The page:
Kulczycki Book Prize in Polish Studies

2013 Citation Recipient

Beth Holmgren

The Kulczycki Book Prize in Polish Studies (formerly the Orbis Book Prize), established in 1996 and sponsored by the Kulczycki family, former owners of the Orbis Books Ltd. of London, England, is awarded annually for the best book in any discipline, on any aspect of Polish affairs, published in the previous calendar year.

Winner: Beth Holmgren
Title: Starring Madame Modjeska: On Tour in Poland and America (Indiana University Press)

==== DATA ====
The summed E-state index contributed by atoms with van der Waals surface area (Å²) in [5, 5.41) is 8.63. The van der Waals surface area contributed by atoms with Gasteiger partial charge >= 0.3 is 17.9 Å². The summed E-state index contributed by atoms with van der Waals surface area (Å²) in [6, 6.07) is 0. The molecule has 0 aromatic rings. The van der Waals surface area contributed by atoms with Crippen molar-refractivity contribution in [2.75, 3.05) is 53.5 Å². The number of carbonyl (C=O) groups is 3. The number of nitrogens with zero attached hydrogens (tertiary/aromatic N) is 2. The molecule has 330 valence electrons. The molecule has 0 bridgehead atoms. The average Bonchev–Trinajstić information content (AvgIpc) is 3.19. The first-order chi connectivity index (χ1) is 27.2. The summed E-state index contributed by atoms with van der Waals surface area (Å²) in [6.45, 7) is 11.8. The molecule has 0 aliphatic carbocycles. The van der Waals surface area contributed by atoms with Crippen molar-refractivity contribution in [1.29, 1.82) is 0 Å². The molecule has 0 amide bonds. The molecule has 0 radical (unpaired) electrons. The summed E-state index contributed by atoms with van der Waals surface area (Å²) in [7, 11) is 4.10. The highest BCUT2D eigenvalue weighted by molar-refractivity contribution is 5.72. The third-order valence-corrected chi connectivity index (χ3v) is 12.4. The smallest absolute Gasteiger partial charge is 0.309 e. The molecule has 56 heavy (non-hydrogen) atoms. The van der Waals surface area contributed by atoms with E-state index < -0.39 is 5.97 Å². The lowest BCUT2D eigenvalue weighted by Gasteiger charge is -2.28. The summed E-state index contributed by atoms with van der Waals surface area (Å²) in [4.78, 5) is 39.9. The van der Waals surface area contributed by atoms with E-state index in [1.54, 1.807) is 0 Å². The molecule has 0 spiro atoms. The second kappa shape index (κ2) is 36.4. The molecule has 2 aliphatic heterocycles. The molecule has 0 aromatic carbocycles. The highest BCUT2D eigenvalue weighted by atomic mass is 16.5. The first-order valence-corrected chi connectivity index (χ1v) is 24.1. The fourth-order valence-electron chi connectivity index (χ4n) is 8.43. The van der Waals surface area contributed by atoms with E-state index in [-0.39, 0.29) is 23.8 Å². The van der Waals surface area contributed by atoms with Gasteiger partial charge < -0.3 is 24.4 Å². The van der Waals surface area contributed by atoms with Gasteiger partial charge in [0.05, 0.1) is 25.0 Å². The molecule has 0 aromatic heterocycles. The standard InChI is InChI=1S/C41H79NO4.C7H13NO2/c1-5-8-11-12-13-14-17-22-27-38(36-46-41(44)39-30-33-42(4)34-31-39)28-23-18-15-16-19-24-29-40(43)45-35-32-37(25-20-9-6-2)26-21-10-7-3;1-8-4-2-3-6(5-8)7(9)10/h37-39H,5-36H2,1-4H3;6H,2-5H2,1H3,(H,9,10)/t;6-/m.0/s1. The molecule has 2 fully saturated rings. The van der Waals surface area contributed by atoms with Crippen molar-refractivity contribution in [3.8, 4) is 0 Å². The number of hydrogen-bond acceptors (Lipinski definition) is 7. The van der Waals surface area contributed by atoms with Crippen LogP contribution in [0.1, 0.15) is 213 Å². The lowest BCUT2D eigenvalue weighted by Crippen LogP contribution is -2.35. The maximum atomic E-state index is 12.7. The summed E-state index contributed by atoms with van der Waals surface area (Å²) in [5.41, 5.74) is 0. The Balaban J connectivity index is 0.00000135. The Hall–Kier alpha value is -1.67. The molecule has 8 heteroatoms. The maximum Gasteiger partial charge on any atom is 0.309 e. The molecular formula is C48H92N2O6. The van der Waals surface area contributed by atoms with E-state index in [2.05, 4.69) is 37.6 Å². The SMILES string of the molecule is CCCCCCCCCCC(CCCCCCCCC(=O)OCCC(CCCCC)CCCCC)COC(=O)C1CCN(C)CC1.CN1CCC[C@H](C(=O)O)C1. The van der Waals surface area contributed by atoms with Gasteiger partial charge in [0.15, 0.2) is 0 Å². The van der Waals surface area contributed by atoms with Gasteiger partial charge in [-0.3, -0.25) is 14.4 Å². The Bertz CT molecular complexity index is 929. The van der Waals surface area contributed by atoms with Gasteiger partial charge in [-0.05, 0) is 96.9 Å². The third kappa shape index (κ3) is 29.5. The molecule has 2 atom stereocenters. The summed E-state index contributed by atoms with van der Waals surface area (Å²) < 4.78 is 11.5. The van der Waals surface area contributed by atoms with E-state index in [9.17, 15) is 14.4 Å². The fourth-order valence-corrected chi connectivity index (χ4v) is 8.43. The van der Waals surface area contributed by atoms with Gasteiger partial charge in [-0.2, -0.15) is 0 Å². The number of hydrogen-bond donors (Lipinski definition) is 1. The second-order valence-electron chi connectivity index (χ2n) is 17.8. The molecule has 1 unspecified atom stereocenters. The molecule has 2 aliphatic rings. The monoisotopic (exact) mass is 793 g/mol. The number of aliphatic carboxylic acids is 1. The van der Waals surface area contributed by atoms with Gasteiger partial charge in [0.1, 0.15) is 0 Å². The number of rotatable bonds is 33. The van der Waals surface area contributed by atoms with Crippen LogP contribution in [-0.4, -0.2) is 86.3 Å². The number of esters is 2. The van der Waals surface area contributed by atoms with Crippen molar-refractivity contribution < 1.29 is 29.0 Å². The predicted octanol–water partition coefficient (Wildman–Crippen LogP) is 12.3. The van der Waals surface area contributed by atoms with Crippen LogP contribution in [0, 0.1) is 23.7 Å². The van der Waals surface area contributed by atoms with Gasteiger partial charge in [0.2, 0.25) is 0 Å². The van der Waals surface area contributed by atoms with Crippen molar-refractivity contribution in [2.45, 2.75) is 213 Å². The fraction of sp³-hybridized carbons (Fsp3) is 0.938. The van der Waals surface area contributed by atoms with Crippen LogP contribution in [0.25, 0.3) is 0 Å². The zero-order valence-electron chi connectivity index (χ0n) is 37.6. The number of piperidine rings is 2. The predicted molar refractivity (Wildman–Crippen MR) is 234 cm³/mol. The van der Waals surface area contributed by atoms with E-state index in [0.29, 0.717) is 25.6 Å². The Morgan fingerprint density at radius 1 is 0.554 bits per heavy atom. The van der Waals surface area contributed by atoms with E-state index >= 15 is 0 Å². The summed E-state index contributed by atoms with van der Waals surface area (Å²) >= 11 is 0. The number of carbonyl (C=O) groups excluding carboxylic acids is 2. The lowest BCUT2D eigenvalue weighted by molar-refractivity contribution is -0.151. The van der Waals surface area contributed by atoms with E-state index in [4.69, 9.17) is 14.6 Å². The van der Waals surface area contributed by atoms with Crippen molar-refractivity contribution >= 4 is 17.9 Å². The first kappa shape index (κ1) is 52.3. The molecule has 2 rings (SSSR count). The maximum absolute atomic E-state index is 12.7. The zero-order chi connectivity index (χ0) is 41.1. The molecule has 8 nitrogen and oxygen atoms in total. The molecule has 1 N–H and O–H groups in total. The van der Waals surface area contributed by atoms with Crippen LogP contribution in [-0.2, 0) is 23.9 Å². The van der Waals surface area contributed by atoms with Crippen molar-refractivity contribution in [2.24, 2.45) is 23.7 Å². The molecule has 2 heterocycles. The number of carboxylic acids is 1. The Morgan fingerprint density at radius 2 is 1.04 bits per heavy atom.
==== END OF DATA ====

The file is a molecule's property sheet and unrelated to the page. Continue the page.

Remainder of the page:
Beth Holmgren’s Starring Madame Modjeska: On Tour in Poland and America is a masterly narrative that combines broad and meticulous research and attention to detail with lively, approachable, and exciting prose. The book is as rich in its multiple subjects of interest as the life and story of its heroine, Helena Modrzejewska, who performed in the United States under the shortened stage name Modjeska. Exploring its subject’s conscious refashioning of herself on American soil, the study delves into nineteenth century theater history both in Poland and America, contrasting the cultural consequences of Poland’s political partitions with America’s regional specificities and social tensions. Holmgren maps Modjeska’s life and career with a nuanced understanding of the crossroads of social standings, languages, cultures, and life projects and what these entailed for a woman of the period. She makes her reader fully appreciate Modjeska’s talent, discipline, imagination, intelligence, and daring. Modjeska’s illegitimate origins, uncommon – at the time – common-law marriage, and then unlikely marriage to a count, the grueling conditions of her early career and her rising to prominence as a leading Polish actress in Kraków and Warsaw have been the focus of academic attention in Polish scholarship. Beth Holmgren’s book writes Modjeska into North American theater studies and presents her as an emigre woman, an adventurer, a wife, a friend, a hostess, a professional woman who became a provider, and a Polish patriot. Holmgren understands theater studies as cultural studies and her story takes us behind the stages on which Modjeska performed her most famed roles, on tour of the buildings and the streets on which they stood, into social salons, gatherings and networks, onto the railroads and into hotel rooms, to wardrobes, gardens, and living rooms of her heroes. Even if Modjeska had not existed as an historical figure, Holmgren’s book would have read like a great novel, complete with a wealth of period detail that makes her personality and her era come alive for the reader.